predictable use of color in which varying hues and intensities, juxtaposed and arranged at intervals, established rhythms and counter-rhythms. Like Davis, Bladen and Held were initially heavily indebted to Abstract Expressionist practice. Before leaving San Francisco, working together and sometimes sharing a studio, they both were motivated to strive for authenticity of experience in thickly encrusted works inspired by the tactile impastoes of Clyfford Still. After arriving in New York and exhibiting their work at the Brata Gallery (a cooperative of which they were founding members), each artist steered his work away from expressionism to hard edge geometry.
Norman Bluhm in his studio at 333 Park Avenue South, New York, 1967 (Photograph by Daniel Frasnay)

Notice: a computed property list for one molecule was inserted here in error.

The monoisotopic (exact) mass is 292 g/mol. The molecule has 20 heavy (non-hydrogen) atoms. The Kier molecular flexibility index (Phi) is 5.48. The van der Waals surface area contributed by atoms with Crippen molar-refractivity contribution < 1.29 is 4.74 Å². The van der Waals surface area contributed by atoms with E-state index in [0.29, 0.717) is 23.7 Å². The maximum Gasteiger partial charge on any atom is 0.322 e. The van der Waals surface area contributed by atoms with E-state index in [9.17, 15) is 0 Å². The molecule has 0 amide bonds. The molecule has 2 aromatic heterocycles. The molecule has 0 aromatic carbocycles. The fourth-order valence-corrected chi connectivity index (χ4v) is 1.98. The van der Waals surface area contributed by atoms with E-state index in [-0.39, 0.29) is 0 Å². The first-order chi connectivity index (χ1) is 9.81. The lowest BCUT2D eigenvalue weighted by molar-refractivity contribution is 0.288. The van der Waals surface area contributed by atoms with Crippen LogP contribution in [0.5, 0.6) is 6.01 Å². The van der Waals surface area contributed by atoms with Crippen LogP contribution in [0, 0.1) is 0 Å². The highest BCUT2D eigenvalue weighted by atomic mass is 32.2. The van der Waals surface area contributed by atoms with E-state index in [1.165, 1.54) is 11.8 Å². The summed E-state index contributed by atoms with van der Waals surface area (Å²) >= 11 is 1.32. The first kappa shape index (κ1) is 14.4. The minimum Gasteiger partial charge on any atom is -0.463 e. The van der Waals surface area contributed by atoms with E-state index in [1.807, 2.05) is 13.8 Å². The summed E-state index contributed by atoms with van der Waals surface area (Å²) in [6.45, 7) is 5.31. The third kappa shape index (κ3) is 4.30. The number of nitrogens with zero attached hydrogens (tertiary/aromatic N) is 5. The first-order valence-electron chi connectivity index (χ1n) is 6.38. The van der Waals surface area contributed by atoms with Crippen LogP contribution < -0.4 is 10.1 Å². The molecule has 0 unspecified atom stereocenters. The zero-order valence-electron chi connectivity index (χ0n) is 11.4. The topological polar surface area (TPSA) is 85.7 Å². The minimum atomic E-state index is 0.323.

Bladen carried his work into increasingly high relief, at first using pure pigments, then in 1959 creating a series of folded paper collages. By the early sixties, he was making abstract geometric relief sculptures of painted wood with metal elements; these led to his signature sculptures of 1965, their unitary shapes and often monumental scale causing them to be associated with Minimalism. Their heroic, gestural nature, however, looks back to the artist’s roots in Abstract Expressionism. In 1959, Held began to translate the expressionist vigor of his early works into bold, graphically rendered geometric shapes. An untitled collage/painting of 1959 in the present exhibition reveals much about the imminent change. The work’s surface is covered with sheets of newspaper, comics and pages taken from magazines. Superimposed upon the collage layer is a veritable frenzy of surface activity, consisting largely of outlined geometric and quasi-geometric shapes framing certain of the photographic reproductions. The collaged canvas acknowledges a growing contemporary practice, incorporating everyday materials in a manner already established by Robert Rauschenberg, Allan Kaprow and others. From this work he proceeds to the more controlled “Taxi Cab” paintings, which soon give rise to work of still greater precision and clarity, focused on a few weighty, crisp-edged shapes. Darby Bannard and Frank Stella were close friends, having met at Princeton, where poet Michael Fried, who would become a prominent formalist critic, often joined their debates about painting and art criticism. In 1958, Bannard produced a series of brushy abstractions evoking 6